I was reminded this weekend of the goodness of having a few dear friends who are a few years older than me—women who have walked a season before I got there. On Saturday I was briefly reunited with a friend who I served with in Japan about 13 years ago. She lived a plane flight away, so we didn’t get together much back then. But once in awhile we gathered for retreats or conferences. She always took time to ask me how I was really doing.
In the span of a few hours she and her husband would get to the bottom of Mark’s heart and mine.
“How’s your marriage?”
“How’s ministry? Are you rested? Are you being encouraged and fed by others?”
“How are your kids handling the life you lead overseas?”
They didn’t know us for long or especially deeply. But they had walked in our shoes—they too had been missionaries in Japan, they too had raised daughters overseas, they too experienced the high and lows of “living in a fishbowl,” as we often called life in ministry.
Their bold questions were a gift. They weren’t looking for pat answers. They were checking in on us and ready to offer the wisdom they had gained by walking before us. In those brief encounters over the years they said some things that have stuck with us for the long haul.
One time, when we were lamenting to them that we were experiencing especially low attendance at our ministry events, her husband said to us, “You know, once a mentor told me, ‘If you can’t rejoice and be faithful with a few, don’t ask the Lord to give you a lot.” We’ve repeated those words to one another time and time again over the years. That slice of wisdom has pierced our hearts and rooted out pride more than once.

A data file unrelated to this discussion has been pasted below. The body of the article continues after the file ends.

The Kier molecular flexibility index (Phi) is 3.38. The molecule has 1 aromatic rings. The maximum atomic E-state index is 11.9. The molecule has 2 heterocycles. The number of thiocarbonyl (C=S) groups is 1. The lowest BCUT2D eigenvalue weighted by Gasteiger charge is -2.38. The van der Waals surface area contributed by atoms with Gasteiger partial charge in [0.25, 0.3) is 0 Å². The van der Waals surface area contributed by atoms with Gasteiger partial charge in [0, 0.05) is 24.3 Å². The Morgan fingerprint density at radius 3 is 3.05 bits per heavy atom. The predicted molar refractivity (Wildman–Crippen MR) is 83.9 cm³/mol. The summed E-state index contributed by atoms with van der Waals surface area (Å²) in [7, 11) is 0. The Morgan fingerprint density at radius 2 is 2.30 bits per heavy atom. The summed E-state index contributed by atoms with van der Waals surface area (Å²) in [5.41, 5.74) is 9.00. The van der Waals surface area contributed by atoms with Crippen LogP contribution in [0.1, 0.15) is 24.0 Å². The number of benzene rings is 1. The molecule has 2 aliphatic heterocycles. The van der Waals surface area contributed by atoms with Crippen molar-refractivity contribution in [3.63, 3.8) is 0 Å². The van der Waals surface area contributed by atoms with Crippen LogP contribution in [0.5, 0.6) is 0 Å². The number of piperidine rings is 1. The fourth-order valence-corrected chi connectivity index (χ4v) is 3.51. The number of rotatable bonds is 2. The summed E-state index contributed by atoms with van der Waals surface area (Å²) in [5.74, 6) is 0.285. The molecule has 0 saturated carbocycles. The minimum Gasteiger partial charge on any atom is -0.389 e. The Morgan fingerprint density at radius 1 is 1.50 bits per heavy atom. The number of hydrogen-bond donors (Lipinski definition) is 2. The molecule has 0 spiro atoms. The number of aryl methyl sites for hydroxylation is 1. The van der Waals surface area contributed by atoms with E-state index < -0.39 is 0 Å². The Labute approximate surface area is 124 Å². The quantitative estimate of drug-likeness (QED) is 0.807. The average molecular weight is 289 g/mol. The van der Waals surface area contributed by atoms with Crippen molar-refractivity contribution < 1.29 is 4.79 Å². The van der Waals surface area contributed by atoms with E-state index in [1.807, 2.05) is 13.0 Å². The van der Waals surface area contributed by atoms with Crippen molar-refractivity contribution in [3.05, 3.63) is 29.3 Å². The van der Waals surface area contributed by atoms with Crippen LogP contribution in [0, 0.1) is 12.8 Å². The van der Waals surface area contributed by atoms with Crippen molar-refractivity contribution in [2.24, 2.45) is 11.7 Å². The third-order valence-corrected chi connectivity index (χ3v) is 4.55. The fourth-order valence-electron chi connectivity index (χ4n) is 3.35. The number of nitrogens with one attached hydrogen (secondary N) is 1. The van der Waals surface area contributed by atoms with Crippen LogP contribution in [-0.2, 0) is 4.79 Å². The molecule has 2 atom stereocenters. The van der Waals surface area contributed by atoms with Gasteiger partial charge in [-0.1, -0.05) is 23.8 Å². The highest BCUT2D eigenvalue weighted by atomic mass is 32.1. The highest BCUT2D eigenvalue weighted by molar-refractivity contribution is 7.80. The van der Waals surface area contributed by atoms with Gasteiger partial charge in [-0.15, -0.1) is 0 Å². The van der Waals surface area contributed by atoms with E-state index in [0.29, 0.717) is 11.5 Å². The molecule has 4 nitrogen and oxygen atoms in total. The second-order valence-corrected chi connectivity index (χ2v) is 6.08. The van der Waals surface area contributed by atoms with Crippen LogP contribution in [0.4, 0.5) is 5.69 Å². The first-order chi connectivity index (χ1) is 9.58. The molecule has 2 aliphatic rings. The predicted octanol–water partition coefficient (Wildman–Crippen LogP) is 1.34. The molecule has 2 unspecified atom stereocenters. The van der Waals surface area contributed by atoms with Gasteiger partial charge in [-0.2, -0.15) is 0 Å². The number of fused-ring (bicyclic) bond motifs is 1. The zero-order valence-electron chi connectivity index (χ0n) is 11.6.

It was this friend who told me that I could actually train my babies to sleep well. She looked into my exhausted eyes and shared what had worked well for her. It was she who witnessed firsthand our seriously naughty firstborn in the throws of a two-year-old tantrum and asked, “Well, what do you do to discipline her?”
These pointed comments and questions truly changed the trajectories of our lives. We rejoiced over the few. We taught our babies to sleep. We woke up to parenting and realized our toddler needed some boundaries. I am so very thankful for men and women like these friends who are willing to speak the truth in love—they didn’t wait for the perfect moment or until we actually asked them for advice. They sweetly offered wisdom from their own walks before us—especially nourishing for us, as we were not raised in Christian homes and were always hungry for role models.
This weekend I shared these remembrances with my friend. She laughed and said, “Did we really say those things?” She didn’t even realize how the Lord used their mouths to give us the guidance we truly needed. Once again I am reminded at how precious community is, how important it is to be in relationship with women older than I, and how—with humility and kindness—speaking the truth in love to a younger sister might just be used of God to shape her and stick with her for the long haul.